show_in_search, two non-locale-specific fields? We'd have to insert a new record with the updates for every translation. That's a lot of work, and could be a lot of duplication!
To minimize duplication of data, we can split up the locale-dependent and locale-independent fields into two tables for each content type. Our tables would look like this:
So, to get whole page revisions now we can just line up the
revision_id from each table, and if an equivalent
revision_id doesn't exist, just use the previous one that does exist from the table where it's missing. For instance, if the revision history looks like this:
The revisions would be the pairs (1, 1), (2, 1), (2, 3), (2, 4), (5, 5), (5, 6), (7, 6). But we need to take locale into account...
There are more pairs now, since each
page_generic record needs to be paired with not just the previous
page_localized record, but the previous
page_localized record in each locale. The pairs are (1, 1), (2, 1), (2, 3), (2, 4), (5, 3), (5, 5), (5, 6), (7, 5), (7, 6).
There's one more aspect to cover in this model. What about the fields that all content types will need, and what if they, too, should be independently revisioned? For example, every content type might have a
url field and it would be nice if we could undo that, too. But moving a page isn't really changing the page, it's more like changing the site, and besides, it would be nice to have the
url for every object, regardless of content type, in one place. Luckily this looks very similar to what we have now, only this time the table is shared among content types. If we call this shared table
node, the revision history might look like this:
The revision triplets would then be (1, 1, 1), (1, 2, 1), (3, 2, 3), (3, 2, 4), (3, 5, 3), (3, 5, 5), (3, 5, 6), (7, 7, 5), (7, 7, 6), (8, 7, 5), (8, 7, 6).
For the curious, the SQL to select all these triplets is complex but certainly not complicated:
SELECT revision.revision_id, revision.content_id, revision.author, revision.timestamp, revision.comment, node.revision_id as node_revision, node.url, page_generic.revision_id as generic_revision, page_generic.show_in_menu, page_generic.show_in_search, page_localized.revision_id as localized_revision, page_localized.title, page_localized.text FROM revision, node, page_generic, page_localized WHERE node.revision_id = ( SELECT max(node.revision_id) FROM node WHERE node.revision_id <= revision.revision_id AND node.content_id = revision.content_id ) AND page_generic.revision_id = ( SELECT max(page_generic.revision_id) FROM page_generic WHERE page_generic.revision_id <= revision.revision_id AND page_generic.content_id = revision.content_id ) AND page_localized.revision_id IN ( SELECT max(page_localized.revision_id) FROM page_localized WHERE page_localized.revision_id <= revision.revision_id AND page_localized.content_id = revision.content_id GROUP BY page_localized.locale ) AND ( revision.revision_id = node.revision_id OR revision.revision_id = page_generic.revision_id OR revision.revision_id = page_localized.revision_id ) GROUP BY node.revision_id, page_generic.revision_id, page_localized.revision_id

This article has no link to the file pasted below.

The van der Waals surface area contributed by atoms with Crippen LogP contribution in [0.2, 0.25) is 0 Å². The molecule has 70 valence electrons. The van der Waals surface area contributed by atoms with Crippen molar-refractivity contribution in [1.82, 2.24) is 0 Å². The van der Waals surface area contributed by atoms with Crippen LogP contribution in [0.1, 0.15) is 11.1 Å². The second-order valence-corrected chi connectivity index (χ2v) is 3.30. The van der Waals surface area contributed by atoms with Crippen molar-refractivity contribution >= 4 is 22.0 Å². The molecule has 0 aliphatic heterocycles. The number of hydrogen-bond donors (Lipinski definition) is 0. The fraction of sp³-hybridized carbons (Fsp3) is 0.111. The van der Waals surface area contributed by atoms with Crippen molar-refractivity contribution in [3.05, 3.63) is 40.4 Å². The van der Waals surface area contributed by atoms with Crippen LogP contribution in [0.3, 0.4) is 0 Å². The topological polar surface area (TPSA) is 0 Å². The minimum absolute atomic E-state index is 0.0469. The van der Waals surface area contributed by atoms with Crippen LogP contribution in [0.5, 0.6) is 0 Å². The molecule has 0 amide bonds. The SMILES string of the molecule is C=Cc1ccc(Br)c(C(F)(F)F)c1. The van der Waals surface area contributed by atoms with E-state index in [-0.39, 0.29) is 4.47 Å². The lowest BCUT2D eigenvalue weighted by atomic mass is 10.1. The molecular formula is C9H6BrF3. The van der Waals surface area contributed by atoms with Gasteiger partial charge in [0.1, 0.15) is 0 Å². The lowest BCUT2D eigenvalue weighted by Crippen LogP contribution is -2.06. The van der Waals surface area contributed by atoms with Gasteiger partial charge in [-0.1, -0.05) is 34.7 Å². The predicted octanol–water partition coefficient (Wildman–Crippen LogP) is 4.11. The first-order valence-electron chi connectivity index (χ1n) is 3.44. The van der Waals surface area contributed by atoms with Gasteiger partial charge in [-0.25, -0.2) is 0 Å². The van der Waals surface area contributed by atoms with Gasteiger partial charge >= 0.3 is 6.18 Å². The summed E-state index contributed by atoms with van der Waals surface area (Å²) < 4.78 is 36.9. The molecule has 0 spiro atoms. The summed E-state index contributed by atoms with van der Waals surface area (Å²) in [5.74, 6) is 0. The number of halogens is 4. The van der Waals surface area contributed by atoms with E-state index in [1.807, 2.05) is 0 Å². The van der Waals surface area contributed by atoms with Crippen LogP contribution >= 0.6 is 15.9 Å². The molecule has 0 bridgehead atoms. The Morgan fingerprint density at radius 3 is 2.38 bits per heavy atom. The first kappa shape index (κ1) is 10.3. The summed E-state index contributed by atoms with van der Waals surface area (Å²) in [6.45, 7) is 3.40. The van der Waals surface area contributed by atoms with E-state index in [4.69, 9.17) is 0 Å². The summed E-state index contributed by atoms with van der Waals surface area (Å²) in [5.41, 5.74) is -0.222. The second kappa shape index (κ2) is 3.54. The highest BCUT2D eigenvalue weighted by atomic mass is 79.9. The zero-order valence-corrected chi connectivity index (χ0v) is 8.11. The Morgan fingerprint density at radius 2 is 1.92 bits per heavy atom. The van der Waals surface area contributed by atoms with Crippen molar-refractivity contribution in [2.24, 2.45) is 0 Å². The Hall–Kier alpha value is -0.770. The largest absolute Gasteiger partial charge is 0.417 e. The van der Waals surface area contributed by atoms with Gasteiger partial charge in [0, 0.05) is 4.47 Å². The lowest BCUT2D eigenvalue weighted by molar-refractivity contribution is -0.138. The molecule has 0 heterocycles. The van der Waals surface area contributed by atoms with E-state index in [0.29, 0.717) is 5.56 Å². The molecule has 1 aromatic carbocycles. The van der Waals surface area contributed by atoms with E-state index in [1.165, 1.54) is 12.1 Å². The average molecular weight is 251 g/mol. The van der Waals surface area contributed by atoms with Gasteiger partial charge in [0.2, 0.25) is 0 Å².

Notice that the
revision table is correlated in those subqueries - that is, it refers to the
revision table in the outer select. Very important!
We went through many designs of our revision model before ending up with this one, and so far it seems to alleviate all the problems our previous designs faced. I hope I've shown you that there are a lot of things to consider when using multilingual revisioned records, and I hope you believe me when I say that this solution is serving us pretty well. SQLAlchemy handles it beautifully, although we've run across many chances for SQLAlchemy to improve along the way, and even submitted a patch.
Since one of our goals in Pagoda is to allow people to easily create content types using this model, we have a few simple helpers that will hide many of the details. Next post: eat the sandwich!